Paige struck out the side in the bottom of the first and allowed only two Kansas City hits in the first five innings. With the score still 0-0 in the bottom of the sixth, Kansas City loaded the bases with two outs on two singles and an intentional walk. In a battle of two future Hall of Famers, Paige struck out Willard Brown on three pitches to end the inning.10
Kansas City had another opportunity in the seventh to bring in the game’s first run. Newt Joseph tripled to center field off Paige with one out but was then thrown out at home trying to score on a groundball.
Brewer was matching Paige inning by inning but ran into trouble in the top of the eighth when Bismarck loaded the bases with two outs on a single and two walks. Brewer responded by striking out LeRoy Drengberg to end the rally.
Ed Mayweather’s double with one out in the bottom of the ninth put the potential winning run in scoring position for the Monarchs, but Paige struck out the next two batters to leave Mayweather on base.
The game was scoreless at the end of nine, but there would be no extra innings. As “twilight descended at the end of the ninth inning,” umpire Siddle called the game.11 The exhibition ended in a 0-0 tie. Bismarck collected five hits, while Kansas City had seven. The game took 1 hour and 55 minutes.
Paige struck out 17 Monarchs and was featured prominently in the Winnipeg Tribune’s recap, which said he was “displaying more smoke than Winnipeg fans have seen since Lefty Grove pitched here in the fall of 1933.”12 It appears Paige kept his outfielders in the outfield that day; legend has it Paige sometimes confidently “sent the outfielders to the dugout and pitched to an opponent with an empty outfield.”13
Brewer struck out 13 Bismarck batters and the same Winnipeg Tribune article mentioned his “fast-breaking sinker” and applauded his “combination of speed and curves.”14 It appears fielding was sharp on both sides; the teams combined to make only one error.
Paige appeared in three games, all starts, for Bismarck in 1935 and had dominant results. All three of his starts were complete games and he had a 2-0 record with a 0.33 ERA. Paige struck out 44 batters and walked only five. The hitters Paige shut out in Winnipeg became his teammates three months later when Paige joined the Monarchs.15 It was the first of his eight seasons with the famed Negro League franchise. Years later, Paige pitched in the American League for the Cleveland Indians, St. Louis Browns, and Kansas City Athletics. He was elected to the Hall of Fame in 1971.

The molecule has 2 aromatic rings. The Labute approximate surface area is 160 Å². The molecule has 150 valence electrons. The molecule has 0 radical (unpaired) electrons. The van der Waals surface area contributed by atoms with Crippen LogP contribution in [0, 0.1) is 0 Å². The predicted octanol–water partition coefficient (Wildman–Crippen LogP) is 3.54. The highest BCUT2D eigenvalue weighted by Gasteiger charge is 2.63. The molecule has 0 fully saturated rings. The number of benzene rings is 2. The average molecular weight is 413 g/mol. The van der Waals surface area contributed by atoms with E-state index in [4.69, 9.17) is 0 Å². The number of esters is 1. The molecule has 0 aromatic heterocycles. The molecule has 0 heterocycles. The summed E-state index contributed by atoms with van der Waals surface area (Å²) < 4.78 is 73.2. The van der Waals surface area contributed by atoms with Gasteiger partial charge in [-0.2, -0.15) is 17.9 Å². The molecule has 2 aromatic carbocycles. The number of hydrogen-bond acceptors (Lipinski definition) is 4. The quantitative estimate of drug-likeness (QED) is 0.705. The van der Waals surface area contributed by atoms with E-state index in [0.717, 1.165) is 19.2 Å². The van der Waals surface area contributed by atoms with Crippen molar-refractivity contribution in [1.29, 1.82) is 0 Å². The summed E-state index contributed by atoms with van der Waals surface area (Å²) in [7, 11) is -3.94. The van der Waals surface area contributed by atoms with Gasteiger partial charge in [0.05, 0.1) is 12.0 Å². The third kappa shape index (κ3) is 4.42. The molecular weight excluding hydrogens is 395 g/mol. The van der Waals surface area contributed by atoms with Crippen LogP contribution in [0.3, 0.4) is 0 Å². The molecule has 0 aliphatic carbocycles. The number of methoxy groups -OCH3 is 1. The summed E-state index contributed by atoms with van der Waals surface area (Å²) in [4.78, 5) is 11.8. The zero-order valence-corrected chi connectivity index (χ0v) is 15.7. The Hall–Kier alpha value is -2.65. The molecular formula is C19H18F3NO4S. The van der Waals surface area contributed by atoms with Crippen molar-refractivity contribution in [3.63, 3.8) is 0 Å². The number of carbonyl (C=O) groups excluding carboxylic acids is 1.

Brewer made seven appearances for the Monarchs in 1935, starting four games. He had a 2-3 record with a 2.28 ERA, striking out 37 and walking 10. It was the next-to-last of his 12 seasons with the Monarchs. Brewer never pitched for an American League or National League team, but he was still pitching professionally at age 45 with the California League’s Visalia Cubs in 1952.
Even though Paige’s stints in Bismarck were short, it’s obvious he left a legacy there. In a 1985 retrospective of Paige’s time in North Dakota, the Bismarck Tribune sentimentalized how “wives, daughters, sons and grandsons suffered through grandpa’s tales about the unbelievable black Paul Bunyan of pitching who cut down batters instead of trees; about his ability to consistently throw fastballs directly over a gum wrapper on home plate when warming up; about times he called his fielders back to the dugout while he and his catcher, Quincy Troupe [sic], took on three batters with nine pitches for three consecutive outs; all about a black man who could perform magic with a baseball.”16